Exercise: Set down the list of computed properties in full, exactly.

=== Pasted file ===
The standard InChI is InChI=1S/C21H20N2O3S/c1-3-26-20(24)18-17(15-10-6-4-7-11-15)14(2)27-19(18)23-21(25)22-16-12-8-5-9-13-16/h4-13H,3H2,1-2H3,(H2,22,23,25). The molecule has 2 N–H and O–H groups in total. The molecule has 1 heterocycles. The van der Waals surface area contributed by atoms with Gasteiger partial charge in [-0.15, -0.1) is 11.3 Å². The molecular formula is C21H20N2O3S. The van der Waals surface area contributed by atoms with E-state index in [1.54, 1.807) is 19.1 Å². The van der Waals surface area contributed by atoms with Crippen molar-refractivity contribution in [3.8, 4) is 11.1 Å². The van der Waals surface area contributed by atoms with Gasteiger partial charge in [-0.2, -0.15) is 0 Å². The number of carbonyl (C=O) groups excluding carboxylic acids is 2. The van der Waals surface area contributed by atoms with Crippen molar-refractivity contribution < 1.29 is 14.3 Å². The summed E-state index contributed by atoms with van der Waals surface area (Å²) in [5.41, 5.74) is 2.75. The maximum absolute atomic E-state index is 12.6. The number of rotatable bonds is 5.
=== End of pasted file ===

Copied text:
The standard InChI is InChI=1S/C21H20N2O3S/c1-3-26-20(24)18-17(15-10-6-4-7-11-15)14(2)27-19(18)23-21(25)22-16-12-8-5-9-13-16/h4-13H,3H2,1-2H3,(H2,22,23,25). The molecule has 2 N–H and O–H groups in total. The molecule has 1 heterocycles. The van der Waals surface area contributed by atoms with Gasteiger partial charge in [-0.15, -0.1) is 11.3 Å². The molecular formula is C21H20N2O3S. The van der Waals surface area contributed by atoms with E-state index in [1.54, 1.807) is 19.1 Å². The van der Waals surface area contributed by atoms with Crippen molar-refractivity contribution in [3.8, 4) is 11.1 Å². The van der Waals surface area contributed by atoms with Gasteiger partial charge in [-0.2, -0.15) is 0 Å². The number of carbonyl (C=O) groups excluding carboxylic acids is 2. The van der Waals surface area contributed by atoms with Crippen molar-refractivity contribution < 1.29 is 14.3 Å². The summed E-state index contributed by atoms with van der Waals surface area (Å²) in [5.41, 5.74) is 2.75. The maximum absolute atomic E-state index is 12.6. The number of rotatable bonds is 5.